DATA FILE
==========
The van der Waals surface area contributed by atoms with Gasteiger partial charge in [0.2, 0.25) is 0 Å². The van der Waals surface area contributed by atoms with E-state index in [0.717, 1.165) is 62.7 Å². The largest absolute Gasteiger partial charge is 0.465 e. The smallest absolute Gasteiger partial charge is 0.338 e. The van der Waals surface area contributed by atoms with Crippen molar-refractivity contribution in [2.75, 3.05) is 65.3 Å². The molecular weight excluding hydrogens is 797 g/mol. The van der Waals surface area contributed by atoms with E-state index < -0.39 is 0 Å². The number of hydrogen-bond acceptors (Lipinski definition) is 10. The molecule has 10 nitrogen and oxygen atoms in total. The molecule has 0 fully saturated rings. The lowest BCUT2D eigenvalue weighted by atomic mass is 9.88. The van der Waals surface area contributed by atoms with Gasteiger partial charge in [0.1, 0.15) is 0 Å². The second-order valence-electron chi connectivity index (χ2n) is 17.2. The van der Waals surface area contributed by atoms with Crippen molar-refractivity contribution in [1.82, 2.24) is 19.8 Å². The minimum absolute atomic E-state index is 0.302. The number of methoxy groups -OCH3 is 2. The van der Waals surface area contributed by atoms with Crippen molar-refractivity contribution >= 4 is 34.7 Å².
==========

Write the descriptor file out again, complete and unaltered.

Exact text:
The van der Waals surface area contributed by atoms with Gasteiger partial charge in [0.2, 0.25) is 0 Å². The van der Waals surface area contributed by atoms with E-state index in [0.717, 1.165) is 62.7 Å². The largest absolute Gasteiger partial charge is 0.465 e. The smallest absolute Gasteiger partial charge is 0.338 e. The van der Waals surface area contributed by atoms with Crippen molar-refractivity contribution in [2.75, 3.05) is 65.3 Å². The molecular weight excluding hydrogens is 797 g/mol. The van der Waals surface area contributed by atoms with E-state index < -0.39 is 0 Å². The number of hydrogen-bond acceptors (Lipinski definition) is 10. The molecule has 10 nitrogen and oxygen atoms in total. The molecule has 0 fully saturated rings. The lowest BCUT2D eigenvalue weighted by atomic mass is 9.88. The van der Waals surface area contributed by atoms with Gasteiger partial charge in [0.1, 0.15) is 0 Å². The second-order valence-electron chi connectivity index (χ2n) is 17.2. The van der Waals surface area contributed by atoms with Crippen molar-refractivity contribution in [1.82, 2.24) is 19.8 Å². The minimum absolute atomic E-state index is 0.302. The number of methoxy groups -OCH3 is 2. The van der Waals surface area contributed by atoms with Crippen molar-refractivity contribution >= 4 is 34.7 Å².